This week’s episode of American Crime Story: The People V. O.J. Simpson starts off ominously enough, with an attempt at humanizing Johnnie Cochran. In flashback to 1982, we see Cochran with his two daughters in the backseat, getting pulled over on Melrose for the offense of driving a nice car while being a black man in Los Angeles.
“What do we say to the police?” He coaches his girls.
“And who talks to the police?”
Still, Cochran is hauled out and cuffed in front of his kids before the officer realizes his mistake.
In this way, The People V. O.J. Simpson makes it first calculated attempt at character contextualization, in a gambit that feels as inauthentic and tactical as Cochran’s approach to the entire case. Johnnie Cochran may very well have been pulled over at some point in his life while his daughters were in the car, just as his dealings with the L.A.P.D. were probably colored, so to speak, during his very messy divorce from his first wife, which she later wrote in a tell-all book involved him physically abusing her.
But why is it important to know that Cochran himself suffered from racial injustice before turning that into the lynchpin in the defense’s case during the O.J. trial? Is it to make him a more complicated, sympathetic character in an episode where his last line in the episode, thrown under his breath to Christopher Darden, is “Nigger please?”
It’s complicated to explain why this opening rankled me. Maybe it seemed too pat or maudlin of a backstory, especially one that seemingly was, if not invented, then inserted unnecessarily to provide character motivation. Do we need to see Marcia Clark trying the case of another murdered wife to understand what motivated her? Do we need to flashback to O.J. and Nicole’s relationship to understand what brought us to this point? The show does best when it reserves it’s contextualizing not to its players but to the landscape at the time: opening the pilot of the series with the Rodney King beatings and riots was powerful imagery; opening an episode with a ten-year-old humiliation of a singular lawyer to explain why he felt justified playing the race card to get his guilty defendant off a murder charge feels manipulative.
It’s almost as if this week’s episode isn’t merely focused on Cochran, but written by his character’s perspective as well. In this, he’s the underdog, the lawyer who worked his way up in a white man’s world, only to feel the boot on his neck time and time again…a reminder that he’ll never be seen as anything more than a black advocate. But it’s hypocritical, to say the least, especially when the experience of his blackness is seen through his taunting of fellow black lawyer (and former self-considered protege) Christopher Darden. In the premiere, his booming “Choose a side!” speech is supposed to appeal to the solidarity in their skin color; this week’s needling only highlights how very, very far apart these two men are in their ethics, values and yes…zip codes.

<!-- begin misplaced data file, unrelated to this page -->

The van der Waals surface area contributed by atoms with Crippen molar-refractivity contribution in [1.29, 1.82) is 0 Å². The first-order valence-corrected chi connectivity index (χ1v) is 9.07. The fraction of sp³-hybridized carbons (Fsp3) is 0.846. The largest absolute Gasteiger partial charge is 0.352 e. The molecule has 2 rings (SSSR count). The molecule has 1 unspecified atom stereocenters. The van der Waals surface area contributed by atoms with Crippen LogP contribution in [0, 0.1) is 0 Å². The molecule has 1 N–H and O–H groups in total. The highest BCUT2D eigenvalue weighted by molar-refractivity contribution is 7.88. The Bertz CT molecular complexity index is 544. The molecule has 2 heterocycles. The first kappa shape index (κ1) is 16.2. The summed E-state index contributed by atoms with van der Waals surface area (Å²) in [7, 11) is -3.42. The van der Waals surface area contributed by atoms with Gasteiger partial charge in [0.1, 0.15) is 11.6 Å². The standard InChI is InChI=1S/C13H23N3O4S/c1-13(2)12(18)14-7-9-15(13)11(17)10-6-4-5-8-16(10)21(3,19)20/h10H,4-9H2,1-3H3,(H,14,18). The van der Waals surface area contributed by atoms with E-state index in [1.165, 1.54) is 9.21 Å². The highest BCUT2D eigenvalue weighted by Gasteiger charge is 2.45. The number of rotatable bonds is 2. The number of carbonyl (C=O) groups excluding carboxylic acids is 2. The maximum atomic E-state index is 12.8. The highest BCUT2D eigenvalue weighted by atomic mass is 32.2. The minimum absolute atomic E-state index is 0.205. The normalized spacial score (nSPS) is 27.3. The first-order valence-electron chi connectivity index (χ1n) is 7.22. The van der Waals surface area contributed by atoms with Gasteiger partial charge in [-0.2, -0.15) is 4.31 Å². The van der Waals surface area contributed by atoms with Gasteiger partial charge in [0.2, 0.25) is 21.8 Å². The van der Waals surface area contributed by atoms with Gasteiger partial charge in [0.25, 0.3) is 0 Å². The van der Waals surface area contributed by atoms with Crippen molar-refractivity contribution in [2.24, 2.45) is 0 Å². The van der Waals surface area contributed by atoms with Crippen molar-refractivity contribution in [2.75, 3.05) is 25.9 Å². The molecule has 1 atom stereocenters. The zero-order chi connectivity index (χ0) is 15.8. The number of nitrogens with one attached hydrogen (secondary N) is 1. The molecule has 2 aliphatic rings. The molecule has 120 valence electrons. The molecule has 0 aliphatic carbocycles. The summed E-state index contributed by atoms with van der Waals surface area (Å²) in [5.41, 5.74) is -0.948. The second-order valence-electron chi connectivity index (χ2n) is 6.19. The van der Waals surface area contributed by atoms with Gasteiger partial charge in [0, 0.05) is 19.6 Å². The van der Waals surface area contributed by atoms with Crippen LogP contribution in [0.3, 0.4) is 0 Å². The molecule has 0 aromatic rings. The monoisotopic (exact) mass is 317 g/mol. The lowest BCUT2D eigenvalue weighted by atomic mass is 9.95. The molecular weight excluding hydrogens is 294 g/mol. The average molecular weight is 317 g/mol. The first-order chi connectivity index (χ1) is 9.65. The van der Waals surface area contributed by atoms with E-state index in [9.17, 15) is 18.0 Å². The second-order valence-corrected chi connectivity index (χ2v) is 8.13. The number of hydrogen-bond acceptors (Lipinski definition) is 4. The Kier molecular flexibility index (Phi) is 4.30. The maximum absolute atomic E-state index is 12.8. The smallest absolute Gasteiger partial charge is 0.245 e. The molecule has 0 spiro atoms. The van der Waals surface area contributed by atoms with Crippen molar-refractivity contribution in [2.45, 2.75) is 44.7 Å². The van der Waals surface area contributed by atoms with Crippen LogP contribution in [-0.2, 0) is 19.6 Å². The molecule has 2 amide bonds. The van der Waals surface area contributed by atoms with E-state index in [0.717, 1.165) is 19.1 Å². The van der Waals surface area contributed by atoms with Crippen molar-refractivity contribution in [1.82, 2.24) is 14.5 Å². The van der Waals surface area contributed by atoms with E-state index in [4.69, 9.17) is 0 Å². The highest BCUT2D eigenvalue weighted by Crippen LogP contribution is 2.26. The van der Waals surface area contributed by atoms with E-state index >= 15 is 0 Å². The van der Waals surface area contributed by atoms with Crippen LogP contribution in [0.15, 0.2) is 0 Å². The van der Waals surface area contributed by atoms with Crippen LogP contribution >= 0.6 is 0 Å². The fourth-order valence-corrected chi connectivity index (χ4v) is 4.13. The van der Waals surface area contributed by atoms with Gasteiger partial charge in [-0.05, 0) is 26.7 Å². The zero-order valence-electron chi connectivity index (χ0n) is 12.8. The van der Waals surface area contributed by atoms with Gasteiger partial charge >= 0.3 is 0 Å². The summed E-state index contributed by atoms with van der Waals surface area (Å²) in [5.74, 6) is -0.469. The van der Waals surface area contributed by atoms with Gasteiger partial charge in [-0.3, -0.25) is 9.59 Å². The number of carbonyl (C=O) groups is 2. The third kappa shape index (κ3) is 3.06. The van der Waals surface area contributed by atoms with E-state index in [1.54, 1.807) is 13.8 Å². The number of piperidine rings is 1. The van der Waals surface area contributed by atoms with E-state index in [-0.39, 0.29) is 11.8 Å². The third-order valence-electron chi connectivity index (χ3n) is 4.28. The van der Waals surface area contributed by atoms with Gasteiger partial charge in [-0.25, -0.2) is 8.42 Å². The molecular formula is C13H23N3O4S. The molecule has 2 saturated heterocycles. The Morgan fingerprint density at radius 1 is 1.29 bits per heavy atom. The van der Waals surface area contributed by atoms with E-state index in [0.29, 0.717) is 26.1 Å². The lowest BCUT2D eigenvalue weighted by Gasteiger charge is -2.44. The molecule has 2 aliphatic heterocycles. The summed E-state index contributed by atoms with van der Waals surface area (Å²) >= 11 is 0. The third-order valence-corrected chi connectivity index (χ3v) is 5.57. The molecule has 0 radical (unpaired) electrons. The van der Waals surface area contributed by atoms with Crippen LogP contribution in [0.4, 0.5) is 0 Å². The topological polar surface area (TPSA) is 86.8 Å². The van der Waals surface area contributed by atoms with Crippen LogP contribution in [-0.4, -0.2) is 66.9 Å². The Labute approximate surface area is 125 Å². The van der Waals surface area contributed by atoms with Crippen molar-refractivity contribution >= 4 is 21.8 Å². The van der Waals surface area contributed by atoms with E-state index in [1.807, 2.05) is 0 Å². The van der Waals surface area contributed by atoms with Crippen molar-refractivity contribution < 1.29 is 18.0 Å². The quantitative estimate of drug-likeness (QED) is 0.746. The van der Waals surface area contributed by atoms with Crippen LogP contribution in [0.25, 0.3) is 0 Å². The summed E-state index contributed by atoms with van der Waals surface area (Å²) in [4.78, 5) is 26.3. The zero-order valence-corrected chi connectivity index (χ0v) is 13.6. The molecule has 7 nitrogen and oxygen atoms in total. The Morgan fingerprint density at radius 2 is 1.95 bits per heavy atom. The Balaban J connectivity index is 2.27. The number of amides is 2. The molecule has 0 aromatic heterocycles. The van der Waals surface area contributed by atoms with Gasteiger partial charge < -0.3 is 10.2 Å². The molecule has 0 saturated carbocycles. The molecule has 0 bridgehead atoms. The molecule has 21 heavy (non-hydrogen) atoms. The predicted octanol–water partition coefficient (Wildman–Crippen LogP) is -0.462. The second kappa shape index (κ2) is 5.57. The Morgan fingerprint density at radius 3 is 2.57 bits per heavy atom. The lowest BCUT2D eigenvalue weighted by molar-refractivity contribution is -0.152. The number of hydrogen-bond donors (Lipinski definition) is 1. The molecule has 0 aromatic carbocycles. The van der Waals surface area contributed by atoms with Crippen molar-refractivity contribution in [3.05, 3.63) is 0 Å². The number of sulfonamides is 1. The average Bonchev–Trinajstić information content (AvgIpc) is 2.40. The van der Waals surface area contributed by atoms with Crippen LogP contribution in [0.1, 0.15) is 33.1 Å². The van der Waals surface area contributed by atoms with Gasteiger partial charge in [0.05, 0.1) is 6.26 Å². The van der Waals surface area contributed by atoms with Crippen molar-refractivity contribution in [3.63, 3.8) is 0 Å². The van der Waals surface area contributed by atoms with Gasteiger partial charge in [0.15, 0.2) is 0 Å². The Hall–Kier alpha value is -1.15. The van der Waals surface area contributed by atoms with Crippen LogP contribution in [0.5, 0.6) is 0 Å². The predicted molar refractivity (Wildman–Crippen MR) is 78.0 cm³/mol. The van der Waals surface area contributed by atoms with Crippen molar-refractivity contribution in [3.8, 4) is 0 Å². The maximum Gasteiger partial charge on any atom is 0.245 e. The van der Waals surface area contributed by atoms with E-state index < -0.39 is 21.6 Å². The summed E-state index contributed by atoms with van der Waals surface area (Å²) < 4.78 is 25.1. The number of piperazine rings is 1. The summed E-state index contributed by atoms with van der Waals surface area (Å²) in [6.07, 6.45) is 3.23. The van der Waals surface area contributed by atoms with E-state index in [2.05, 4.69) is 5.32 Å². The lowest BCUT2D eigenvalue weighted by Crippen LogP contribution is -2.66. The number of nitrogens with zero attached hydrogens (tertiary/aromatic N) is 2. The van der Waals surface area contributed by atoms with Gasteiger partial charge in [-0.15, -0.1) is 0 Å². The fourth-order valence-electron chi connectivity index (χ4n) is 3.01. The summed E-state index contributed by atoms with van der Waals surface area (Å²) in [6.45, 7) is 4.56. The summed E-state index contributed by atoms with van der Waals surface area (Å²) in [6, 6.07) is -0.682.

Ironically, although it may be Cochran who wins this round–when Judge Ito allows the use of the N-word in the courtroom, despite Darden’s appeal that it would only serve to incense the majority black jury (not to mention audiences watching at home)–it’s Darden who we end up sympathizing with. Yes, he was a worse lawyer than Cochran, and yes, he made several fatal errors in the defense’s case, many of which were made because he let the older lawyer get under his skin and cloud his better judgement. But Darden–at least in this show’s retelling–is also the man trying his hardest to get justice for Nicole Simpson and Ron Goldman, despite his reservations about the creepily racist cop at the crime scene or the celebrity status of the defendant.
The Christopher Darden of American Crime Story is a true believer of Justice while still understanding, intrinsically and in a way Marcia Clark never could, the severe problems in its enforcement. He is–for lack of a better term, though few could better underscore the tension at the heart of this case–the defense’s white knight. His reward? Being seen as incompetent and hot-headed at best, a sellout and traitor to his community at worst. It’s not a very far leap of logic to state that Christopher Darden’s blackness was a bigger handicap to his case than the defendant’s, who, after all, was able to boast, “I’m not black! I’m O.J.!”